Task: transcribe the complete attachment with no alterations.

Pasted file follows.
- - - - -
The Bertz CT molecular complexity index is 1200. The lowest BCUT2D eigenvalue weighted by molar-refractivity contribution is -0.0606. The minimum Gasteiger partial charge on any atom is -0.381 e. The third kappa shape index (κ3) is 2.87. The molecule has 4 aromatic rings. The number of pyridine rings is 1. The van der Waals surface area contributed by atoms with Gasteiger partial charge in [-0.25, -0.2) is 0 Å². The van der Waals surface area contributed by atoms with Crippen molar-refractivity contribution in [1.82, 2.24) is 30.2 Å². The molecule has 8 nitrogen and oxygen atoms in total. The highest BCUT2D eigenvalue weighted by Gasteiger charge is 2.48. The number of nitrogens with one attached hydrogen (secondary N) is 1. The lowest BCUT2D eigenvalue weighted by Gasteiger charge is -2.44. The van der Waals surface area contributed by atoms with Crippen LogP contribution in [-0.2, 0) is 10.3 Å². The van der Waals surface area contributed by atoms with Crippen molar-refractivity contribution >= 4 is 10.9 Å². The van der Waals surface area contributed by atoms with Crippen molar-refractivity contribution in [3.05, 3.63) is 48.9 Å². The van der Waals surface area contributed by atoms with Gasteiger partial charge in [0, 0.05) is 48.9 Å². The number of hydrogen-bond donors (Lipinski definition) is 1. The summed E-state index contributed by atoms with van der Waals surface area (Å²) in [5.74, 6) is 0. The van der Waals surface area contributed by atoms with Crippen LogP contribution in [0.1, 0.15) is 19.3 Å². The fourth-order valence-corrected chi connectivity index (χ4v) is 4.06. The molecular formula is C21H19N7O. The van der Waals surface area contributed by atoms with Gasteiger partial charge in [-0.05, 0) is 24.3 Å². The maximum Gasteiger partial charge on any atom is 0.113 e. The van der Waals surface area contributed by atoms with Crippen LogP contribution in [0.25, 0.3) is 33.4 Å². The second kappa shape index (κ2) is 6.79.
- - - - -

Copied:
The Bertz CT molecular complexity index is 1200. The lowest BCUT2D eigenvalue weighted by molar-refractivity contribution is -0.0606. The minimum Gasteiger partial charge on any atom is -0.381 e. The third kappa shape index (κ3) is 2.87. The molecule has 4 aromatic rings. The number of pyridine rings is 1. The van der Waals surface area contributed by atoms with Gasteiger partial charge in [-0.25, -0.2) is 0 Å². The van der Waals surface area contributed by atoms with Crippen molar-refractivity contribution in [1.82, 2.24) is 30.2 Å². The molecule has 8 nitrogen and oxygen atoms in total. The highest BCUT2D eigenvalue weighted by Gasteiger charge is 2.48. The number of nitrogens with one attached hydrogen (secondary N) is 1. The lowest BCUT2D eigenvalue weighted by Gasteiger charge is -2.44. The van der Waals surface area contributed by atoms with Crippen LogP contribution in [-0.2, 0) is 10.3 Å². The van der Waals surface area contributed by atoms with Crippen molar-refractivity contribution >= 4 is 10.9 Å². The van der Waals surface area contributed by atoms with Crippen molar-refractivity contribution in [3.05, 3.63) is 48.9 Å². The van der Waals surface area contributed by atoms with Gasteiger partial charge in [0, 0.05) is 48.9 Å². The number of hydrogen-bond donors (Lipinski definition) is 1. The summed E-state index contributed by atoms with van der Waals surface area (Å²) in [5.74, 6) is 0. The van der Waals surface area contributed by atoms with Crippen LogP contribution in [0.1, 0.15) is 19.3 Å². The fourth-order valence-corrected chi connectivity index (χ4v) is 4.06. The molecular formula is C21H19N7O. The van der Waals surface area contributed by atoms with Gasteiger partial charge in [-0.05, 0) is 24.3 Å². The maximum Gasteiger partial charge on any atom is 0.113 e. The van der Waals surface area contributed by atoms with Crippen LogP contribution in [0.25, 0.3) is 33.4 Å². The second kappa shape index (κ2) is 6.79.